Camilla, Duchess of Cornwall: ‘I had severe Archers withdrawal symptoms’

·4 min read
The Duchess of Cornwall and June Spencer cut an Archers-themed cake during a reception to celebrate the show's 70th anniversary - Kate Green/PA
The Duchess of Cornwall and June Spencer cut an Archers-themed cake during a reception to celebrate the show's 70th anniversary - Kate Green/PA

The Duchess of Cornwall has admitted she had "severe withdrawal symptoms" after The Archers "all but disappeared" in the Covid lockdowns, telling programme-makers: "Please don't let anything hinder your broadcasts."

The Duchess, an avid listener to the BBC Radio 4 drama, said it had been her "faithful companion for a large part of my life", leaving her "very glad" that it is back in full swing.

Hosting a party to celebrate the programme's 70th anniversary, she hailed writers and actors for their portrayal of "painful subjects", from the current modern slavery storyline to alcoholism, coercive control and racism.

Wearing an Archers badge, the Duchess met around 70 members of the team and watched a life scene written specially for the occasion and featuring characters Lynda, Lilian and Ben. She ended the occasion by cutting a cake in the shape of a tractor, assisted by June Spencer, the 102-year-old actress who plays Peggy Woolley.

The Duchess, whose effort to coax spoilers out of the cast were rebuffed, welcomed The Archers team to Clarence House for an hour-long event with sparkling wine and a Christmas tree.

Meeting Hollie Chapman, who plays Alice Carter, the Duchess asked about a recent storyline about alcoholism. "I'm not a method actor, I promise," Chapman joked, smiling as the Duchess asked: "I hope it's getting better...?" "We will see!" she replied, declining to give a clue as to future plots and adding: "Nice try!"

The Duchess of Cornwall met members of the cast, production and writing teams at Clarence House - Kate Green/WPA Pool/Getty Images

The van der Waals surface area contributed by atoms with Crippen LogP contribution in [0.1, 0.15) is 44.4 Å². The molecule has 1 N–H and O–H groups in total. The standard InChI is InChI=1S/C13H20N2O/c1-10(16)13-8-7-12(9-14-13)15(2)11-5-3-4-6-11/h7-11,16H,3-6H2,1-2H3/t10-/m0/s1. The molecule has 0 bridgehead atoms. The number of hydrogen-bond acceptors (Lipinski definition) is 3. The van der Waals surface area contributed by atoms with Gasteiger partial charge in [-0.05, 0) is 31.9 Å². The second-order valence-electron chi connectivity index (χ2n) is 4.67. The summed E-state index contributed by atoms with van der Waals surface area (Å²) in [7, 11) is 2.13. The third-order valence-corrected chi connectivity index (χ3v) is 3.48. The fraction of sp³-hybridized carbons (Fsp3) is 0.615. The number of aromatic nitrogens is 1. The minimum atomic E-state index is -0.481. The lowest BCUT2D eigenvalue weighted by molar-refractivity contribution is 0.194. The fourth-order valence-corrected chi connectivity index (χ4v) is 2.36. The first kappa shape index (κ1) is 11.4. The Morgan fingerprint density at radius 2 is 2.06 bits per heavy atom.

The Duchess of Cornwall met members of the cast, production and writing teams at Clarence House - Kate Green/WPA Pool/Getty Images

Greeting Spencer, who has played Peggy Woolley since 1950 and is the only surviving character from the original cast, the Duchess remarked that she looked "so young" Spencer, holding a glass of champagne, replied: "It's an incredibly healthy place, Ambridge."

Saying it was a "huge pleasure" to celebrate the programme's birthday, the Duchess added: "For as long as I can remember, I have loved this programme. It has been my faithful companion for a large part of my life.

"Like many other Archers addicts, I have been known to become quite ratty if disturbed between 7pm and 7.15pm – and, like thousands of others, had severe withdrawal symptoms when you all but disappeared during lockdown."

The programme was forced off air when actors were not allowed to record together. It went on to broadcast four episodes a week comprised mainly of monologues, with casts slimmed down due to the "sheer logistical complexity" of recording.

In a warm speech, the Duchess told its stars: "Now let us look forward to the next 70 years in Ambridge.

"Please don't let anything hinder your broadcasts. Remember that, in 1962, which some of us remember quite well, Harold Macmillan was forced to sack members of his Cabinet. As he did so, he was heard to remark: 'Interfering with the Cabinet is as serious as interfering with The Archers.'"

The Duchess praised the show's writers, saying they had "never shied away from more challenging topics" and adding: "Over the decades, you have tackled homophobia, racism, discrimination, modern slavery, alcohol addiction, domestic violence and coercive control.

"Thanks to the light that you have shone on these, and other painful subjects, millions of people now have a better understanding of them – and have been equipped with the tools to respond effectively when they encounter such issues in their own lives.

"For 70 years of raising awareness of others' hidden struggles, we are deeply grateful."

Carole Boyd, Sunny Ormonde and Ben Norris perform a skit for the Duchess of Cornwall - Kate Green/PA Pool/Getty Images
Carole Boyd, Sunny Ormonde and Ben Norris perform a skit for the Duchess of Cornwall - Kate Green/PA Pool/Getty Images

The Duchess and dozens of actors watched and applauded a short comic scene between Carole Boyd, who plays Lynda Snell, Sunny Ormonde, who plays Lilian Bellamy, and Ben Norris, in the role of Ben Archer.

It saw Lynda, who has recently been awarded an MBE, plotting to rummage upstairs at Clarence House for keepsakes while an exasperated Lilian warns her that she will be "felled by a Beefeater". The skit was intended as a standalone piece of entertainment and will not be heard on air.

The Duchess made a cameo appearance on The Archers during a visit to BBC Birmingham in honour of its 60th anniversary.